RELIGION

How The Philippines Saved 1,200 Jews During The Holocaust

Three Sisters, from the left, Peggy Selonick, Susan Stern, and Jane Ellis, pose near a photo showing themselves in the same o
Three Sisters, from the left, Peggy Selonick, Susan Stern, and Jane Ellis, pose near a photo showing themselves in the same order as young girls, Friday, Feb. 4, 2005, at Hebrew Union College in Cincinnati. Their father, Morris Frieder, and his brothers operated a factory in the pre-World War II Philippines that helped rescue 1,200 Jewish refugees from Nazi Europe. A new permanent exhibit will be created at the Holocaust Center to honor their efforts. (AP Photo/Al Behrman)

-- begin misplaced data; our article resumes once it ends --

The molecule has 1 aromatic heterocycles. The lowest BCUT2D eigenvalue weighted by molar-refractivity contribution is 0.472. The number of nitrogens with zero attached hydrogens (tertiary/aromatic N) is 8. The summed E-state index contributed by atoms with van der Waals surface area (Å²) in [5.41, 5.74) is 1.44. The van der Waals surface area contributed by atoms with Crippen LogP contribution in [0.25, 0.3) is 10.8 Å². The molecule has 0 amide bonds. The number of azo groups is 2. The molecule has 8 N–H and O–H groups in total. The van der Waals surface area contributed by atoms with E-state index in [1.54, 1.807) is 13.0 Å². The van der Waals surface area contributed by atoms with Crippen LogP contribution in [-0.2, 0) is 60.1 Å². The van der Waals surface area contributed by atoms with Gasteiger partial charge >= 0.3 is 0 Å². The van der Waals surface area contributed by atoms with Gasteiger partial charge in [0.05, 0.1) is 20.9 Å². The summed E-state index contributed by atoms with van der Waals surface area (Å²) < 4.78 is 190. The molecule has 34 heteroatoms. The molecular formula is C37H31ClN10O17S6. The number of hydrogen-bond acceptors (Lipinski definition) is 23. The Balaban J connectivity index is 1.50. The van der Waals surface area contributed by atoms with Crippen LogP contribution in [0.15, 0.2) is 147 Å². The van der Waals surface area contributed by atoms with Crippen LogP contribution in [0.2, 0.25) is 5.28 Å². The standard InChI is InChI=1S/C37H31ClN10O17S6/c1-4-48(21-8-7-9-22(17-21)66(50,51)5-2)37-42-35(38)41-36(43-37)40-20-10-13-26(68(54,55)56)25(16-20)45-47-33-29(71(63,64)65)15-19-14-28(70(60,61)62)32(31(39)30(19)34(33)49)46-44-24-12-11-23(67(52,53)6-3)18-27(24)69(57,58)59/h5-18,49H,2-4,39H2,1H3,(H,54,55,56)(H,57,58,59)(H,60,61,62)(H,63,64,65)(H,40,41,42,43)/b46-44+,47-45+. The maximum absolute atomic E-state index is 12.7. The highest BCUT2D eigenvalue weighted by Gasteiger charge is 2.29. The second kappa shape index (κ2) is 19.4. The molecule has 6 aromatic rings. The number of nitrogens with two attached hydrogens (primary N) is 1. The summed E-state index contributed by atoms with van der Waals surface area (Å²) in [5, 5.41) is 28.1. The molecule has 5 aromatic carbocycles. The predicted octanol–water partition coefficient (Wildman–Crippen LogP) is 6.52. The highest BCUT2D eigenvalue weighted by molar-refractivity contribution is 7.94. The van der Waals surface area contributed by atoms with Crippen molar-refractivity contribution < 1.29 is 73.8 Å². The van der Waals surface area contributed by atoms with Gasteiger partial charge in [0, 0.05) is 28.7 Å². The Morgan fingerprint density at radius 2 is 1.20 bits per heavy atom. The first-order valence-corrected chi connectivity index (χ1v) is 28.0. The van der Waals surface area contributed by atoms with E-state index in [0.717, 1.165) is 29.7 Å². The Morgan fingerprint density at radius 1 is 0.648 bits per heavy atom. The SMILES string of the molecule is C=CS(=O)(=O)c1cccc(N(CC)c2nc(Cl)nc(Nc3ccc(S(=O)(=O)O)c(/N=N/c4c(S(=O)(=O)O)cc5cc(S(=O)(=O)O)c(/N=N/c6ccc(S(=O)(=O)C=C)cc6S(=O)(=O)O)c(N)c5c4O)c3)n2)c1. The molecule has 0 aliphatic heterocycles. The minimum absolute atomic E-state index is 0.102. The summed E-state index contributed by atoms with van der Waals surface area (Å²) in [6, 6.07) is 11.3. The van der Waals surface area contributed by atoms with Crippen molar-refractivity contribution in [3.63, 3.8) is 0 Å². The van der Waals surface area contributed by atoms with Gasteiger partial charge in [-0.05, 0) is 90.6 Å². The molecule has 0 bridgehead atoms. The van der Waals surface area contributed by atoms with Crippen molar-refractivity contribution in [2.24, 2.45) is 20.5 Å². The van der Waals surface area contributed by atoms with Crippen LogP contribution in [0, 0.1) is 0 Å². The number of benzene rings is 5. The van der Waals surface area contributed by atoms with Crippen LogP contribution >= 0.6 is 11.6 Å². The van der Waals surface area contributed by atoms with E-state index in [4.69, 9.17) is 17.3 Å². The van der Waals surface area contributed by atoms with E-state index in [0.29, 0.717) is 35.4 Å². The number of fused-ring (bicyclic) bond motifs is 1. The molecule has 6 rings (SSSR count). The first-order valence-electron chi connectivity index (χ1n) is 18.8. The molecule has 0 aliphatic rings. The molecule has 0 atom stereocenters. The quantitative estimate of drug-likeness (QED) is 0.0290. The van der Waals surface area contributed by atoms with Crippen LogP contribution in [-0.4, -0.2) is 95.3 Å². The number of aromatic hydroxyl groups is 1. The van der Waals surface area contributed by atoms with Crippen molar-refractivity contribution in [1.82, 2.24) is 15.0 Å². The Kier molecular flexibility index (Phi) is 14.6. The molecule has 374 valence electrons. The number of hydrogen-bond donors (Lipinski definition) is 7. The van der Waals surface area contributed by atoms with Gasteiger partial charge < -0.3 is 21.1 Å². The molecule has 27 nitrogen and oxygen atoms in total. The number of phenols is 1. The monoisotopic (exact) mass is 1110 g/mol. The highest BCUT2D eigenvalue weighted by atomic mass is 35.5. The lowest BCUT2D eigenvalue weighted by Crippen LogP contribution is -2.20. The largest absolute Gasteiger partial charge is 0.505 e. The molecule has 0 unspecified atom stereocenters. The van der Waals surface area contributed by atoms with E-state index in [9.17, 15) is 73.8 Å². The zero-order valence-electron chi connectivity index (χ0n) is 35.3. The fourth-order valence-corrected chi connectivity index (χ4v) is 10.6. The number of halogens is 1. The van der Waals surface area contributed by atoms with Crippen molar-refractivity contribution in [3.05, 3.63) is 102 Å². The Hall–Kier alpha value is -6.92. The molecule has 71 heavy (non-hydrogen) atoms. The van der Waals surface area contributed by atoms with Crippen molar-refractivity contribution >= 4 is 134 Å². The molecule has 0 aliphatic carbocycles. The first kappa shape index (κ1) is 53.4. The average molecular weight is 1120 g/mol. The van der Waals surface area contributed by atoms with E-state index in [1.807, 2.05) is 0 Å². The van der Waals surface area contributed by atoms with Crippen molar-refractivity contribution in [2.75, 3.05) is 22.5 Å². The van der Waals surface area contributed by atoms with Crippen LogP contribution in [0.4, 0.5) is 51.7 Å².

Even at the age of seven, Lotte Hershfield knew her world was crumbling.

She avoided the benches with the sign: No dogs or Jews allowed. She couldn't attend public schools. And the Nazis and their growling German shepherds raided her family's house, throwing their books into a fire.

As a child, "we were very aware," said Hershfield, now 84. Jews weren't welcome in their own home.

Growing increasingly fearful, her parents and her older brother left their hometown of Breslau, Germany, in 1938 and journeyed to an unlikely new home -- the Philippines.

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